sobota, 3 sierpnia 2013

From Vienna by Kahlenberg to Klosterneuburg - part of Polish Culture Days in Austria - event took place

Dear friends, when I was walking on the Amber Road through contemporary areas of Czech Republic, Poland, Kaliningrad Oblast, Austria and Italy I went on foot nearly 2000 kilometres, and I got to Aquileia. As the first European woman, I crossed the Europe in the footsteps of Celts and Roman merchants. And now, during Polish Culture Days in Austria I would like to propose You walking along the Danube. Please, don't be afraid, it won't be exhausted route, but only several kilometers from Vienna to Klosterneuburg. The beginning point is Michaelerplatz. In the splendour times of Vindobona it was civil city (canabae legionis) in this place. A blacksmith workshop and tavern was situated here, so buyers could stay to rest. In this point two main road crossed: the limes road and the road to the legionary fortress. In turn, there was fort of Asturis on Klosterneuburg area. Next to the Asturis was ford across Danube.
Similar river crossings were in Lentia (Linz) and Lauriacum (Enns). It was the northern border of the Roman Empire and the Barbaricum.





Danube in Linz



The comprehensive road network was one of the reasons why the Romans could keep their power in the whole Mediterranean area for a long time. To supply all people with food in Vindobona's area, active trade from near and far developed. Besides waterways, therefore, well-constructed roads were required. In border disputes or internal revolts, the quick mobility of troops was possible. Vindobona was linked to all main roads (like the one to Italy - the Amber road) and regional transport routes.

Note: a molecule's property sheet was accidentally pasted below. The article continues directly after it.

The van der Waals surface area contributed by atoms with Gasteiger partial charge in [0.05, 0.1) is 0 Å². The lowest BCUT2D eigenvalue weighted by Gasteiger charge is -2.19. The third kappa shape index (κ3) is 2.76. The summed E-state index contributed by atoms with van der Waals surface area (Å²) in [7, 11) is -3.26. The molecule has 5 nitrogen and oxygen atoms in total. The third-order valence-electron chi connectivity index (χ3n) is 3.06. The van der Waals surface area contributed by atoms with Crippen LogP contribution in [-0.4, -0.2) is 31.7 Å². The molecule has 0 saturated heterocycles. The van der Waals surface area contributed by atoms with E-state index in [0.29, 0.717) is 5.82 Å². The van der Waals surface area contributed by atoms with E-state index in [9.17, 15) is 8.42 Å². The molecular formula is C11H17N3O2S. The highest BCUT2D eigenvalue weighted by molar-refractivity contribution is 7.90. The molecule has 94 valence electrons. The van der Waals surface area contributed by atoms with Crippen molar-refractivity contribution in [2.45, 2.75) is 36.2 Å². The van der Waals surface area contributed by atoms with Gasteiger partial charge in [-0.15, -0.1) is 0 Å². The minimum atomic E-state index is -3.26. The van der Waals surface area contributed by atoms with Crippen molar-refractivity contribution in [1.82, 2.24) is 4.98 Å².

Soldiers were often tasked with the construction and maintenance of roads. The necessary funds were often donated by magistrates of a particular civil township.





Roman road in Aquileia



There, along the upper and middle Danube were: legionary fortress, watch towers, which were connected in defends system of Noricum and Pannonian limes. Apart from numerous military bases, there were custom stations on this main border road. They controlled trade with transdanubian people. From these starting points of the Roman frontier, the amber route, led merchants to the south coast of Baltic Sea. Earlier trade of amber was one activity of Celts. Celts adapted inventions to their needs. Skills of finding raw materials became opportunities to functioning trade and craft centres. Those settlement (oppida) made the trail net, where intense trade exchange took place. They guided towards to the mouth of the Odra and Vistula, and to groups of settlements on the western shore of Gdansk Bay.
Romans used some of those local trails, which adapted to their needs. Roman reached even the Sambian Peninsula for amber called "the gold of the north" or the "baltic gold".



Baltic coast on the Sambia



Trade exchange along amber roads and routes (crossings by Danube) connected communities which were located hundrets of miles apart between the Adriatic Sea and the Baltic Sea.

Wien - Klosterneuburg (photostory)